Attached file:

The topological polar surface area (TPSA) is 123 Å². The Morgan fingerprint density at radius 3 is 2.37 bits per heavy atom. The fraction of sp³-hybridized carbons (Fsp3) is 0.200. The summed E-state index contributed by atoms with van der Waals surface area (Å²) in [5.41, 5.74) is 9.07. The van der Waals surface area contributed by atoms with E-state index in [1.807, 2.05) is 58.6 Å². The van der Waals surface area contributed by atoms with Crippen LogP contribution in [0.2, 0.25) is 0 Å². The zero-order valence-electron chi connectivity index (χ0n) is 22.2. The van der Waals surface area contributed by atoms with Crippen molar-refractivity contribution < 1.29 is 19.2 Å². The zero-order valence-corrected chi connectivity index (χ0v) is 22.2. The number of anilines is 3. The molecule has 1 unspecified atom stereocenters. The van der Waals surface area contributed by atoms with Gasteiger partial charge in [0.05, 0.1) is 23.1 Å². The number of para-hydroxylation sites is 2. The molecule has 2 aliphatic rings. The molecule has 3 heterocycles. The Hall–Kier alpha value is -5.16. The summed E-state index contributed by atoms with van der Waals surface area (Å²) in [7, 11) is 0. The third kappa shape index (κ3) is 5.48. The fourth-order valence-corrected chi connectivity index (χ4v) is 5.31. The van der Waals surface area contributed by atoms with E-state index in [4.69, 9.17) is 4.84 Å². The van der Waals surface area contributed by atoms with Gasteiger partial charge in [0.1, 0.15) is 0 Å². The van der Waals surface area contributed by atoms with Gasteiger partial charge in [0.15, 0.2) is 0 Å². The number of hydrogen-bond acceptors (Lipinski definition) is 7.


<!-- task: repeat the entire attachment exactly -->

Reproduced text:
The topological polar surface area (TPSA) is 123 Å². The Morgan fingerprint density at radius 3 is 2.37 bits per heavy atom. The fraction of sp³-hybridized carbons (Fsp3) is 0.200. The summed E-state index contributed by atoms with van der Waals surface area (Å²) in [5.41, 5.74) is 9.07. The van der Waals surface area contributed by atoms with E-state index in [1.807, 2.05) is 58.6 Å². The van der Waals surface area contributed by atoms with Crippen LogP contribution in [0.2, 0.25) is 0 Å². The zero-order valence-electron chi connectivity index (χ0n) is 22.2. The van der Waals surface area contributed by atoms with Crippen molar-refractivity contribution < 1.29 is 19.2 Å². The zero-order valence-corrected chi connectivity index (χ0v) is 22.2. The number of anilines is 3. The molecule has 1 unspecified atom stereocenters. The van der Waals surface area contributed by atoms with Gasteiger partial charge in [0.05, 0.1) is 23.1 Å². The number of para-hydroxylation sites is 2. The molecule has 2 aliphatic rings. The molecule has 3 heterocycles. The Hall–Kier alpha value is -5.16. The summed E-state index contributed by atoms with van der Waals surface area (Å²) in [7, 11) is 0. The third kappa shape index (κ3) is 5.48. The fourth-order valence-corrected chi connectivity index (χ4v) is 5.31. The van der Waals surface area contributed by atoms with E-state index in [4.69, 9.17) is 4.84 Å². The van der Waals surface area contributed by atoms with Gasteiger partial charge in [0.1, 0.15) is 0 Å². The van der Waals surface area contributed by atoms with Gasteiger partial charge in [0.15, 0.2) is 0 Å². The number of hydrogen-bond acceptors (Lipinski definition) is 7.